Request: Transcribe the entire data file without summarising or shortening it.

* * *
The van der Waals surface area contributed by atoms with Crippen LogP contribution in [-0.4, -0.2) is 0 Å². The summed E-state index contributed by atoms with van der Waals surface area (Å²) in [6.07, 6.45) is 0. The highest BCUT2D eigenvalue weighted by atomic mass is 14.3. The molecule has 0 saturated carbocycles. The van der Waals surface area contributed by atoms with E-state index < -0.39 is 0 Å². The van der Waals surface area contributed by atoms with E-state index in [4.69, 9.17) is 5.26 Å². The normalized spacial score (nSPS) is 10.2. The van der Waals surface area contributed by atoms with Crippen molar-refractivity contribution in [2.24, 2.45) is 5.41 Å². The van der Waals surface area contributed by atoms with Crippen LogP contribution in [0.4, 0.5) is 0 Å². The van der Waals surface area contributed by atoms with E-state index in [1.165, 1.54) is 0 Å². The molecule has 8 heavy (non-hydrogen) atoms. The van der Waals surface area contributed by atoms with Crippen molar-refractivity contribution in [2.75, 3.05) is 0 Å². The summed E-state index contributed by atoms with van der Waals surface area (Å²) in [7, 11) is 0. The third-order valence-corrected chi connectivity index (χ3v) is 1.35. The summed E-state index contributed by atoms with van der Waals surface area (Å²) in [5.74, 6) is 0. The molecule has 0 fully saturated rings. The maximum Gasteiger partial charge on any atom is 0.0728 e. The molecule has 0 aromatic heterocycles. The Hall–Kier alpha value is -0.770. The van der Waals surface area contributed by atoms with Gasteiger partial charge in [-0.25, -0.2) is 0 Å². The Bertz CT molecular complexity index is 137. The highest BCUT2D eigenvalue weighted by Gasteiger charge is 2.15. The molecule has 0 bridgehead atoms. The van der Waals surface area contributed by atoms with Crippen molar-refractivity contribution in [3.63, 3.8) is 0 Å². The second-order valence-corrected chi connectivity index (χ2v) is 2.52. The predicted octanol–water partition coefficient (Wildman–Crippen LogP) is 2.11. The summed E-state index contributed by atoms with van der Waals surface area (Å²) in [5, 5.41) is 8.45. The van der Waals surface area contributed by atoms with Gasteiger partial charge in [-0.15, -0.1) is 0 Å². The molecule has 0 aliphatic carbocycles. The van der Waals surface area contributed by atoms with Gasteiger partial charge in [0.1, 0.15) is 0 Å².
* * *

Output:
The van der Waals surface area contributed by atoms with Crippen LogP contribution in [-0.4, -0.2) is 0 Å². The summed E-state index contributed by atoms with van der Waals surface area (Å²) in [6.07, 6.45) is 0. The highest BCUT2D eigenvalue weighted by atomic mass is 14.3. The molecule has 0 saturated carbocycles. The van der Waals surface area contributed by atoms with E-state index < -0.39 is 0 Å². The van der Waals surface area contributed by atoms with E-state index in [4.69, 9.17) is 5.26 Å². The normalized spacial score (nSPS) is 10.2. The van der Waals surface area contributed by atoms with Crippen molar-refractivity contribution in [2.24, 2.45) is 5.41 Å². The van der Waals surface area contributed by atoms with Crippen LogP contribution in [0.4, 0.5) is 0 Å². The van der Waals surface area contributed by atoms with E-state index in [1.165, 1.54) is 0 Å². The molecule has 8 heavy (non-hydrogen) atoms. The van der Waals surface area contributed by atoms with Crippen molar-refractivity contribution in [2.75, 3.05) is 0 Å². The summed E-state index contributed by atoms with van der Waals surface area (Å²) in [7, 11) is 0. The third-order valence-corrected chi connectivity index (χ3v) is 1.35. The summed E-state index contributed by atoms with van der Waals surface area (Å²) in [5.74, 6) is 0. The molecule has 0 fully saturated rings. The maximum Gasteiger partial charge on any atom is 0.0728 e. The molecule has 0 aromatic heterocycles. The Hall–Kier alpha value is -0.770. The van der Waals surface area contributed by atoms with Gasteiger partial charge in [-0.25, -0.2) is 0 Å². The Bertz CT molecular complexity index is 137. The highest BCUT2D eigenvalue weighted by Gasteiger charge is 2.15. The molecule has 0 bridgehead atoms. The van der Waals surface area contributed by atoms with Crippen molar-refractivity contribution in [3.63, 3.8) is 0 Å². The second-order valence-corrected chi connectivity index (χ2v) is 2.52. The predicted octanol–water partition coefficient (Wildman–Crippen LogP) is 2.11. The summed E-state index contributed by atoms with van der Waals surface area (Å²) in [5, 5.41) is 8.45. The van der Waals surface area contributed by atoms with Gasteiger partial charge in [-0.15, -0.1) is 0 Å². The molecule has 0 aliphatic carbocycles. The van der Waals surface area contributed by atoms with Gasteiger partial charge in [0.1, 0.15) is 0 Å².